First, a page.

How to Buy a House With a Bad Credit Score

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Buying a house with a bad credit score can be done by finding a desperate seller who needs to get rid of the house and is willing to negotiate, and any house with a "for sale" and a "for rent" sign is a good place to start. Negotiate with the seller of a home to lay out the terms of a lease or mortgage with advice from a credit repair consultant in this free video on personal finance.

Part of the Video Series: Credit Ratings & Bad Credit
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Video Transcript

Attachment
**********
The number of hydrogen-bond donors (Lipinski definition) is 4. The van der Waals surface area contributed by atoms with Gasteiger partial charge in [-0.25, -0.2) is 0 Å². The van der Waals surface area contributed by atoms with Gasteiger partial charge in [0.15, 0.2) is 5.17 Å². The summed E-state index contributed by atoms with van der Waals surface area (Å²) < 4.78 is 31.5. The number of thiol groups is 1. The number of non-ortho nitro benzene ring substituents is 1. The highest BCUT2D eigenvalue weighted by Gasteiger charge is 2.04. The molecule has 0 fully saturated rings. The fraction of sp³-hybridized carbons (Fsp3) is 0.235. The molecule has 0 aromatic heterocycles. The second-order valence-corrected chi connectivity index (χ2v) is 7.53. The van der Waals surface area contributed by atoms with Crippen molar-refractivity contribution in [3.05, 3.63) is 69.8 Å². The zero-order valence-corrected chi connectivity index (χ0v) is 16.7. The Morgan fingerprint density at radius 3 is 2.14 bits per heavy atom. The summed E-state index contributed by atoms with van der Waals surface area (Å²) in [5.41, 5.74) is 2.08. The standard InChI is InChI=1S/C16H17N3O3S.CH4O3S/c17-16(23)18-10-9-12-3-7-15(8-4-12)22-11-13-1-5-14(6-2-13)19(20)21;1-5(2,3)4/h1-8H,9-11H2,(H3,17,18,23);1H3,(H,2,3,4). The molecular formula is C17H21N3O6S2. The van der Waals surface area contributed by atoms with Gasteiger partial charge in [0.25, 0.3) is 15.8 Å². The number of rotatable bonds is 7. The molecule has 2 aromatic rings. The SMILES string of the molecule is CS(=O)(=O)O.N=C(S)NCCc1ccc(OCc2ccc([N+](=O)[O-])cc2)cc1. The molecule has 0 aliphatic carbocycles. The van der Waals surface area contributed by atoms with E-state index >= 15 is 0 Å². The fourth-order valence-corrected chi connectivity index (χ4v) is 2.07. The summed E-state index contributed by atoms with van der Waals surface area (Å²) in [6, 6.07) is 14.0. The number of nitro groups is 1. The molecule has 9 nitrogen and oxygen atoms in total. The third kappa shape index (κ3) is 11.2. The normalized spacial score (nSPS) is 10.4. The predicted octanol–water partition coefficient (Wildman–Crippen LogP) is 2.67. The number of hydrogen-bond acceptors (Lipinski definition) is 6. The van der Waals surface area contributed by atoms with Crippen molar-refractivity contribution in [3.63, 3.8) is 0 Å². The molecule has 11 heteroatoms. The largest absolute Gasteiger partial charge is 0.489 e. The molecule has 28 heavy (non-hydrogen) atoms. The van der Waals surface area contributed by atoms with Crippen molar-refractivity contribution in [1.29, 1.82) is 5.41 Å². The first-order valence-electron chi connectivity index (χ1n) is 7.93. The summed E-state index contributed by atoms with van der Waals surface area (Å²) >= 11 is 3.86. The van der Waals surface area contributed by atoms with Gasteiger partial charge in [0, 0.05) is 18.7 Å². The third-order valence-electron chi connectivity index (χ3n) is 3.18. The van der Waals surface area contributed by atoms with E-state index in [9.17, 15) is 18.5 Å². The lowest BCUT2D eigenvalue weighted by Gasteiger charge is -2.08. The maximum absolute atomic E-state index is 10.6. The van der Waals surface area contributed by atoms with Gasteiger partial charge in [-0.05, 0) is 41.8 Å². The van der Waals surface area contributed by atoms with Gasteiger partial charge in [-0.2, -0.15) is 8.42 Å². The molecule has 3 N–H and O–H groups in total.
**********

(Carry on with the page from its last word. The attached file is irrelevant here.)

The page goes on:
Hi, my name is Stetson Lowe, and in this clip, we're going to be talking about how to buy a house with bed credit. First of all, you have to understand that there are people who own homes right now who want to get out of them and, for one reason or another, they're in financial hardships. You know, they're out of money and not able to make their payments and they really need to sell their house. So the best way to find these people are to look for motivated sellers with signs that say, "Must go." Or a really good insider tip that I've found is to look for a home that has a for sale sign and a for rent sign as well. That's a good indication that they are desperate, and they're even willing to lease the home in lieu of selling it outright. These people are good to contact and to begin negotiating a lease option with. A lease option is where you preset a term, usually two to five years, that you will lease the home back from the sellers with the option to buy at any time at a preset amount. Okay. For example, if you find a home that's valued at 250,000, and you contact the sellers about purchasing the home, what you'll want to do is to set up an agreement with them or a lease option to purchase...to have the option to purchase that home for whatever the sellers will agree upon. Sometimes it's the current market value. Sometimes they want to pad the current market value by 10,000 dollars to take into account that they're not selling it outright. So you may end up signing a lease option to buy the home for 260,000 at some point during the next one to five years. Then you proceed as if you're on a normal lease, and pay a monthly payment. It's a good idea to use a third-party escrow company that you make the payment to who, then, turns around and makes the lease payment directly to the seller's mortgage company. That protects you to know that your payment...the mortgage company on the home you're leasing is being paid. Otherwise, you may be paying the lease money to the sellers and they might not be paying the bank, which would put you in a place of losing your home that you're living in, due to foreclosure. So a third-party escrow company's great to use. Then you just proceed as if you're in a normal lease until you have fixed up your credit to the point where you are able to then qualify for a mortgage, at which point, you've already preset a sale price in that lease option. And you proceed, being able to use the equity in the home. So four years have gone by and the home's gone up in value by 30 or 40,000 dollars. You can now use the new appraised value as your starting point to base your loan to value on, thereby eliminating the need for a down payment. This is...this is with all conventional lending. As long as you take...keep good information and records of when your lease option was signed, have it notarized, and then keep copies of your checks that you pay as part of the lease each and every month until the time comes where you qualify for a mortgage. You'll need to provide probably the last 12 months of your lease and the notarized, signed lease option that you signed right when you began the process and provide that to your new mortgage lender who will review that and allow you to use the new appraised value as your loan to value ratio starting point. It's a great way to get into a home with bad credit, and help someone else who needs to get out of their home, and it's a win-win for both people.

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